With the Travel Industry Booming, Airfares to Remain High: Air Asia CEO

Air Asia CEO
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High airfares are expected to persist in the post-pandemic travel boom, according to Asia’s largest low-cost carrier, AirAsia. While travellers may see some relief next year due to declining jet fuel prices and increased flight capacity, AirAsia Aviation CEO Bo Lingam suggests that airfares won’t revert to pre-pandemic levels anytime soon due to strong demand.

“Our load factor is around 90% — this was unheard of pre-Covid,” Lingam, 59, said during an interview at the company’s headquarters in Sepang, Malaysia.

The global aviation industry has experienced significant changes as post-pandemic reopening triggered a surge in travel demand, driving ticket prices up faster than inflation in many regions. Additionally, supply chain issues such as aircraft delivery delays and unplanned engine maintenance have hindered many airlines from expanding their flight offerings.

For AirAsia, this demand supports its goal to create the world’s first low-cost carrier network by 2030, using its Southeast Asia bases as a hub. This year, the airline has added flights to Almaty, Kazakhstan, and launched operations in Cambodia. In October, it plans to start flights to Nairobi, Kenya.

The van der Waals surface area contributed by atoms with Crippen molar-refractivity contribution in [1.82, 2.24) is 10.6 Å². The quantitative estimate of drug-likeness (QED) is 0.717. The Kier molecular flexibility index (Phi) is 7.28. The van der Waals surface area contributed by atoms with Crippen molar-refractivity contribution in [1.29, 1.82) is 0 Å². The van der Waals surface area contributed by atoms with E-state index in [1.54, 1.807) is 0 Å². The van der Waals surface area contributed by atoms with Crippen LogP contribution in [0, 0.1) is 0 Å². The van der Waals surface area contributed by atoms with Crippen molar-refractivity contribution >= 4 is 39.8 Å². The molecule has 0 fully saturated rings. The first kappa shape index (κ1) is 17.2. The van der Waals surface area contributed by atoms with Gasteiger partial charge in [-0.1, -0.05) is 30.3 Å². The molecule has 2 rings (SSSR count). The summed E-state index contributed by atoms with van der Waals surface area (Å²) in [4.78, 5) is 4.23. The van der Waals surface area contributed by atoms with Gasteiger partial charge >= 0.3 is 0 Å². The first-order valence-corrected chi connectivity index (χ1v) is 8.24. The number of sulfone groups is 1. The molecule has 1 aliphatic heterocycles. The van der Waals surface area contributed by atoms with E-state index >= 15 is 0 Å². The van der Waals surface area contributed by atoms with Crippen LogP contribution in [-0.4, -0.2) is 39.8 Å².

The airline’s long-haul routes will be serviced by Airbus SE’s new long-range A321 models, which offer economical long-distance travel. Lingam mentioned that AirAsia plans to convert its entire 377-plane orderbook to A321 LR models and has separately ordered 50 XLR models.

“The cost of operating the aircraft is much cheaper — at least 25% to 30% cheaper — because it’s single aisle and you don’t need to worry about filling up 500 seats, as opposed to 240 seats,” Lingam said.

Lingam also assured that there would be “no changes” in AirAsia’s operations when founder Tony Fernandes moves to an advisory role following the merger and focuses on non-aviation businesses under Capital A Bhd. Although he hasn’t begun his new role, Lingam, who has worked with Fernandes for over three decades, is already planning his succession. He aims to pass on his expertise to his two deputy CEOs, Chester Voo and Farouk Kamal, over the next five years.

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